Texas Instruments and Microsoft are to collaborate to support Windows Media Audio, Video and digital rights management (DRM) technology on TI’s DSP-based OMAP processors. The move is expected to help push advanced streaming multimedia to the next generation of wireless handsets.
Windows Media is already being used in this way in Japan. In December 2000, NTT DoCoMo launched the first commercial service that uses Windows Media to deliver streamed audio and video to cellular phones via a high-speed Personal Handyphone System (PHS) network.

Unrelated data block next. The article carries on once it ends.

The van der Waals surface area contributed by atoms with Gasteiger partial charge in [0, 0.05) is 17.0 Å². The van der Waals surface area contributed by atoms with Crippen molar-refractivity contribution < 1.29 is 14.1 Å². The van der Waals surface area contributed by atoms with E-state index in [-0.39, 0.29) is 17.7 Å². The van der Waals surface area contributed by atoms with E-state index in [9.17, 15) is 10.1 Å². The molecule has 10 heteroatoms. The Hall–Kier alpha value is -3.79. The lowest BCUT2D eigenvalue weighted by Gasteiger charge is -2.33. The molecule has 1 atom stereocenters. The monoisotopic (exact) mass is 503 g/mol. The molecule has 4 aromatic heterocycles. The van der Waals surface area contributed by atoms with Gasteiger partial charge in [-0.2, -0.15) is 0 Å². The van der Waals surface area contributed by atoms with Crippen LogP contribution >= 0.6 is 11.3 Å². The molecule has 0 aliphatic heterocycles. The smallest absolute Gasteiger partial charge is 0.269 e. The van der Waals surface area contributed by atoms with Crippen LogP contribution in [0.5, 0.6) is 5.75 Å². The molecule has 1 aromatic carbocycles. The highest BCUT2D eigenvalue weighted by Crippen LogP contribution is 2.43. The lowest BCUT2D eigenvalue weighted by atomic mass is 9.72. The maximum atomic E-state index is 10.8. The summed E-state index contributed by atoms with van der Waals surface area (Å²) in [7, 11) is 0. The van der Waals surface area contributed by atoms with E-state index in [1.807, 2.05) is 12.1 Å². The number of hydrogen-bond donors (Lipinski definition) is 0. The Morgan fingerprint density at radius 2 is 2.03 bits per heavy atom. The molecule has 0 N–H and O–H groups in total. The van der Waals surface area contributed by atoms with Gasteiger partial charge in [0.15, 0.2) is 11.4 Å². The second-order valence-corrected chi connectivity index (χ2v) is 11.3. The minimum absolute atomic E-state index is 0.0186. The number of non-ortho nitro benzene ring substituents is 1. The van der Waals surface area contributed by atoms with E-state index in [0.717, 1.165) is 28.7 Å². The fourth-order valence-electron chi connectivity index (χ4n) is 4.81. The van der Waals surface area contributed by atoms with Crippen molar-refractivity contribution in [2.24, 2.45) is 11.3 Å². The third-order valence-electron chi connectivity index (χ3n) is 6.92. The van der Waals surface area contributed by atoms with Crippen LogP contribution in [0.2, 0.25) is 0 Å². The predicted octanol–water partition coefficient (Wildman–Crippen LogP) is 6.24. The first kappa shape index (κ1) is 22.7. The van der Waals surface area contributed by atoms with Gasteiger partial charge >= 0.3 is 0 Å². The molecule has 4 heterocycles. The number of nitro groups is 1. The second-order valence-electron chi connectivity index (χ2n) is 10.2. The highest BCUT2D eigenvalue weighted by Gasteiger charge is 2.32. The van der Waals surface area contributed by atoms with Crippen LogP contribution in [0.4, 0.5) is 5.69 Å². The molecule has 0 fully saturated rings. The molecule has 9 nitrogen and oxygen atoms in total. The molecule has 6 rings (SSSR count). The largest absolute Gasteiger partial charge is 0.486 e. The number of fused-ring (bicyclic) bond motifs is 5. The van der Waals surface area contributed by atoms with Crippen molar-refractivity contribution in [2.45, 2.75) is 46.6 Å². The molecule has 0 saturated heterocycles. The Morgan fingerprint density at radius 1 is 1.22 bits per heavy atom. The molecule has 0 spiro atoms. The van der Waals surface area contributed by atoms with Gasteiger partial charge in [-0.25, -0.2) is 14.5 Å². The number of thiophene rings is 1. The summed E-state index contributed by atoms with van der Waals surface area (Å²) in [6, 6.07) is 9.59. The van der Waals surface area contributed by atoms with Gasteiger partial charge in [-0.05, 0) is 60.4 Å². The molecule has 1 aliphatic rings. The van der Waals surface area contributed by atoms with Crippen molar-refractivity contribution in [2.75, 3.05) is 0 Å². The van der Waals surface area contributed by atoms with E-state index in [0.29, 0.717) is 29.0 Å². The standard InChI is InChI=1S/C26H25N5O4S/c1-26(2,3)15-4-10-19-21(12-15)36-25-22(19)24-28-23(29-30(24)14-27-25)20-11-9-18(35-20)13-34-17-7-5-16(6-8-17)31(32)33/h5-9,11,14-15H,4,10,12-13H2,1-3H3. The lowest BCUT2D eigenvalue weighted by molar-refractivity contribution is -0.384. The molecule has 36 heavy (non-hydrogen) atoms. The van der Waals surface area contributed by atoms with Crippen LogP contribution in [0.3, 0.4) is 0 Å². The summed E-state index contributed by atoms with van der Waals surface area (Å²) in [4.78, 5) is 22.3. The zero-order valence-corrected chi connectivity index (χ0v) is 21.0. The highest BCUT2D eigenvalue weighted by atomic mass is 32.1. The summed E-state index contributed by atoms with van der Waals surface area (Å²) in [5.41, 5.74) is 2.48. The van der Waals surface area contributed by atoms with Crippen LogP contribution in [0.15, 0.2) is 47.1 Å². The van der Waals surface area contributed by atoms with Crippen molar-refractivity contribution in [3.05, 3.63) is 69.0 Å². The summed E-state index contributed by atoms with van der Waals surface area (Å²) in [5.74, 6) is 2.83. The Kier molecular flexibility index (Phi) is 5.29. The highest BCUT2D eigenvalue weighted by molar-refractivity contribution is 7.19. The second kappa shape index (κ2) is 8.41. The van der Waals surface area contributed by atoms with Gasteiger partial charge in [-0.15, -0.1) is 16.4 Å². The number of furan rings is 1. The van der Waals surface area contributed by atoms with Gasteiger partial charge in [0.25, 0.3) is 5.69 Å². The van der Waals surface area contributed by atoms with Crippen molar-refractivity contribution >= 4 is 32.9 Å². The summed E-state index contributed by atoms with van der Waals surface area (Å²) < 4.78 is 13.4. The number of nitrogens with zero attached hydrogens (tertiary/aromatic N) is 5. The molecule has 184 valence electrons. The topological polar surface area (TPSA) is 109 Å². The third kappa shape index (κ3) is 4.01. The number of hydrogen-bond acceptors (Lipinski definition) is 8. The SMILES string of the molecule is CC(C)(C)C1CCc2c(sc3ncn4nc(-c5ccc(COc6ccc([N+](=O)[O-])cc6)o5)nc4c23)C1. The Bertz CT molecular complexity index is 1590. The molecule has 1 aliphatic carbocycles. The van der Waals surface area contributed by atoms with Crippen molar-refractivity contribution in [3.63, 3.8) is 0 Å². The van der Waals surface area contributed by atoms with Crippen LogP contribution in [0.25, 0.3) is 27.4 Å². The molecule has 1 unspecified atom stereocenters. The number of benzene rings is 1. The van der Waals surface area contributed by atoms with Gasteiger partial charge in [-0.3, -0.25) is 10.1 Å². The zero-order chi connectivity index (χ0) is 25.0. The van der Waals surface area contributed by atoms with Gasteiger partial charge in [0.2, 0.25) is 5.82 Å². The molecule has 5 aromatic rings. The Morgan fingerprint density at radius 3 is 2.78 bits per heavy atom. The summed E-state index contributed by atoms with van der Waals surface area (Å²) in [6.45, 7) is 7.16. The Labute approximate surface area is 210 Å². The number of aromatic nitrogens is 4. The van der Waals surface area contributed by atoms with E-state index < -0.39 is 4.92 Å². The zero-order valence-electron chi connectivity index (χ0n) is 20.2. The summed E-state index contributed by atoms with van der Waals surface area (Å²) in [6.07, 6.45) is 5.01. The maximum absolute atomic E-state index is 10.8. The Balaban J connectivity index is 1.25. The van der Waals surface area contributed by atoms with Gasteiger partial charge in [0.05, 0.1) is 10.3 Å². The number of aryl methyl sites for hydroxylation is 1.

These kinds of new Internet-based services will enable consumers to send and receive personal digital audio and video, and access downloaded and streamed digital music, Internet radio, short subject video, movie trailers, news clips, financial information and weather reports.
The Windows Media Audio 8 beta release, announced in December, delivers FM-quality sound at modem dial-up rates and is suited for the GPRS networks being built today in Europe and the United States.
As networks are upgraded to the 3G (UMTS) standard, the Windows Media Video 8 beta, also announced in December, will enable delivery of video too. The Windows Media Video 8 beta delivers near-VHS-quality video at rates as low as 250 Kbps and near-DVD-quality video at rates as low as 500 Kbps.